Susie was in the ICU at MetroHealth with broken bones in her neck and spine. The accident left her a quadriplegic
PERRY -- We have an update on an inspirational story we first brought you back in February.
You may remember Susie Mettler.
She's the 17-year-old from Lake County who was severely injured in a sledding accident.
Day by day, Susie is getting stronger.
Now that she's home, Susie is surrounded by everything she loves.
"Being with family and laughing and watching TV. I really missed that. I cherish them because I couldn't do that for three months, and now that's the best part," said Susie.
Back in December, Susie was in the ICU at MetroHealth Medical Center with broken bones in her neck and spine.
The accident left her a quadriplegic.
Today Susie is determined to get back to doing all she used to -- like feeding her goats and her 2,000 pound, Pop Tart-eating cow named Hebber.
"It's different now. She's 10 times bigger than me. She was before. I just feel so small compared to her," Susie said with a smile.
Susie's four-wheeler and tractor will soon be modified so she can ride again with her twin sister, Jenny.
"It's so exciting. When she was in the PICU, it's so different now with how big a change she's made. I can't even imagine what she'll be like in a few years," said Jenny.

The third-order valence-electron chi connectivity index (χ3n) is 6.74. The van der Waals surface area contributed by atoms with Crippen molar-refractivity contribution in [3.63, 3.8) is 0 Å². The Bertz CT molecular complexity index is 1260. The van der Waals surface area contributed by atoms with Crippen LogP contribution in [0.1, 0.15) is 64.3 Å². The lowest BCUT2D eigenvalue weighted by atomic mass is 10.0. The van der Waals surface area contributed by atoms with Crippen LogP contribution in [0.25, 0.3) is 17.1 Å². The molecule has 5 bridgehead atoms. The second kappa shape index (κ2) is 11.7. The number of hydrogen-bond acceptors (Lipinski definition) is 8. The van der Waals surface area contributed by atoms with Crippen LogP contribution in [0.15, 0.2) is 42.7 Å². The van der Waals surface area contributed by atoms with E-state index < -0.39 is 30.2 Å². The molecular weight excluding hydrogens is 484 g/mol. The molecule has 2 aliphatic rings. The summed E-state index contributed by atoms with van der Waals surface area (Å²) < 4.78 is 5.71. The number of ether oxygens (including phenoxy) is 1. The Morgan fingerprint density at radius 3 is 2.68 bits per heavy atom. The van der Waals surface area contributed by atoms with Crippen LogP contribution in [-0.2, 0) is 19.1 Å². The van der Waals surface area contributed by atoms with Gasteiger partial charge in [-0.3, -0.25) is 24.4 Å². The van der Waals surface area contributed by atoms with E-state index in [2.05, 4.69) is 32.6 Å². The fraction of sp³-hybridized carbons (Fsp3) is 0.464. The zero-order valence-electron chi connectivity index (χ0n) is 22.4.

Friends have built a wheelchair ramp around the house, and donations will help build an specialized addition with a sidewalk leading to the barn.
"The support from our friends and family and community is tremendous. Like Susie says, it's overwhelming, I can't imagine so many people wanting to help us," said Susie's mom, Tina.
Susie still has a long recovery ahead, but she says nothing will stop her -- not even from playing softball once again.
"Obviously this happened, it's a tragedy. I still have a good life. I have a great I family. I have a great future, I think, and I don't want to dwell on this. I think I'm going to be ok," said Susie.
Susie is set to graduate from high school this spring.
She plans to attend college and give talks on being treated the same -- no matter what obstacle a person has to overcome.